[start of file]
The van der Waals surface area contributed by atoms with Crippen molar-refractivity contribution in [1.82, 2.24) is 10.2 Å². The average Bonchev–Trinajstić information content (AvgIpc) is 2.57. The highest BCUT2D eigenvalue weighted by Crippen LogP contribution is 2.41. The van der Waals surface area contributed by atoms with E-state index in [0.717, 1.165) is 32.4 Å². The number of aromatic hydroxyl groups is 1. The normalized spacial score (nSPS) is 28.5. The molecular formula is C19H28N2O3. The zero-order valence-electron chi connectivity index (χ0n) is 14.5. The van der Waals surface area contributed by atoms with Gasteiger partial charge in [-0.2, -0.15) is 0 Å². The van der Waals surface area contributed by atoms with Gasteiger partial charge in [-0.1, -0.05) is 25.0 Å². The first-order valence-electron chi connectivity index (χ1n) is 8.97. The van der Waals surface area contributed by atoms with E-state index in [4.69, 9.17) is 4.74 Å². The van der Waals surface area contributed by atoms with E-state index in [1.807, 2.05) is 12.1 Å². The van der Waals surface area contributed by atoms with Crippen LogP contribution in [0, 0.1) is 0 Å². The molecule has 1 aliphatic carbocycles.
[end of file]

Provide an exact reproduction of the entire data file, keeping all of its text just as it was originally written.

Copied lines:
The van der Waals surface area contributed by atoms with Crippen molar-refractivity contribution in [1.82, 2.24) is 10.2 Å². The average Bonchev–Trinajstić information content (AvgIpc) is 2.57. The highest BCUT2D eigenvalue weighted by Crippen LogP contribution is 2.41. The van der Waals surface area contributed by atoms with E-state index in [0.717, 1.165) is 32.4 Å². The number of aromatic hydroxyl groups is 1. The normalized spacial score (nSPS) is 28.5. The molecular formula is C19H28N2O3. The zero-order valence-electron chi connectivity index (χ0n) is 14.5. The van der Waals surface area contributed by atoms with Gasteiger partial charge in [-0.2, -0.15) is 0 Å². The van der Waals surface area contributed by atoms with Gasteiger partial charge in [-0.1, -0.05) is 25.0 Å². The first-order valence-electron chi connectivity index (χ1n) is 8.97. The van der Waals surface area contributed by atoms with E-state index in [4.69, 9.17) is 4.74 Å². The van der Waals surface area contributed by atoms with E-state index in [1.807, 2.05) is 12.1 Å². The van der Waals surface area contributed by atoms with Crippen LogP contribution in [0, 0.1) is 0 Å². The molecule has 1 aliphatic carbocycles.